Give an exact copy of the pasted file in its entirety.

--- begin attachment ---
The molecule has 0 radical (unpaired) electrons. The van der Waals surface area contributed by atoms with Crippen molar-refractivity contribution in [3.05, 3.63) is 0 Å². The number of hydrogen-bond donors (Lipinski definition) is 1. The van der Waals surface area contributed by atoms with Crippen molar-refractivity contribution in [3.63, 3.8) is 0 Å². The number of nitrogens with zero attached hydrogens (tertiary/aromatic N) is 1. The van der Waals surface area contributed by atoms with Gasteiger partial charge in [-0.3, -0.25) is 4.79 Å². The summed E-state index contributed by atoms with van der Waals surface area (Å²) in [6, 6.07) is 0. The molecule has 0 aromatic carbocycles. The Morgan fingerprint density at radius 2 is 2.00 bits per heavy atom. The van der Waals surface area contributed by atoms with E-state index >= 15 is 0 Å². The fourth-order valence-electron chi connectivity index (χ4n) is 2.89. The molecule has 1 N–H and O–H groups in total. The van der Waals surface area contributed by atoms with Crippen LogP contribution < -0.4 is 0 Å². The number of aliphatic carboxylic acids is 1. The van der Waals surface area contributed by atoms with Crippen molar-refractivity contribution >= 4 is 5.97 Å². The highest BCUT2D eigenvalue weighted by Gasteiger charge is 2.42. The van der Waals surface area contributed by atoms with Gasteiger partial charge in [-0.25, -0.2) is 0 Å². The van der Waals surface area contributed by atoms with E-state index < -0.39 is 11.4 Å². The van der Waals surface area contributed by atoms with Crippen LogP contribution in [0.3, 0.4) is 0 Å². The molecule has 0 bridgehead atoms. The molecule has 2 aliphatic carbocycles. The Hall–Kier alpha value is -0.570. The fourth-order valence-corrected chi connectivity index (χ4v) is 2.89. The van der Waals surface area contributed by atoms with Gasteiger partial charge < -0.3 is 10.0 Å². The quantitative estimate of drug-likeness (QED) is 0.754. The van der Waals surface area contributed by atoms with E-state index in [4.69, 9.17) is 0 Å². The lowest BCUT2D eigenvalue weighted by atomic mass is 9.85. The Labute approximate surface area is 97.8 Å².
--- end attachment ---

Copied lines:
The molecule has 0 radical (unpaired) electrons. The van der Waals surface area contributed by atoms with Crippen molar-refractivity contribution in [3.05, 3.63) is 0 Å². The number of hydrogen-bond donors (Lipinski definition) is 1. The van der Waals surface area contributed by atoms with Crippen molar-refractivity contribution in [3.63, 3.8) is 0 Å². The number of nitrogens with zero attached hydrogens (tertiary/aromatic N) is 1. The van der Waals surface area contributed by atoms with Gasteiger partial charge in [-0.3, -0.25) is 4.79 Å². The summed E-state index contributed by atoms with van der Waals surface area (Å²) in [6, 6.07) is 0. The molecule has 0 aromatic carbocycles. The Morgan fingerprint density at radius 2 is 2.00 bits per heavy atom. The van der Waals surface area contributed by atoms with E-state index >= 15 is 0 Å². The fourth-order valence-electron chi connectivity index (χ4n) is 2.89. The molecule has 1 N–H and O–H groups in total. The van der Waals surface area contributed by atoms with Crippen LogP contribution < -0.4 is 0 Å². The number of aliphatic carboxylic acids is 1. The van der Waals surface area contributed by atoms with Crippen molar-refractivity contribution >= 4 is 5.97 Å². The highest BCUT2D eigenvalue weighted by Gasteiger charge is 2.42. The van der Waals surface area contributed by atoms with Gasteiger partial charge in [-0.25, -0.2) is 0 Å². The van der Waals surface area contributed by atoms with E-state index < -0.39 is 11.4 Å². The van der Waals surface area contributed by atoms with Crippen LogP contribution in [0.3, 0.4) is 0 Å². The molecule has 0 bridgehead atoms. The molecule has 2 aliphatic carbocycles. The Hall–Kier alpha value is -0.570. The fourth-order valence-corrected chi connectivity index (χ4v) is 2.89. The van der Waals surface area contributed by atoms with Gasteiger partial charge < -0.3 is 10.0 Å². The quantitative estimate of drug-likeness (QED) is 0.754. The van der Waals surface area contributed by atoms with E-state index in [4.69, 9.17) is 0 Å². The lowest BCUT2D eigenvalue weighted by atomic mass is 9.85. The Labute approximate surface area is 97.8 Å².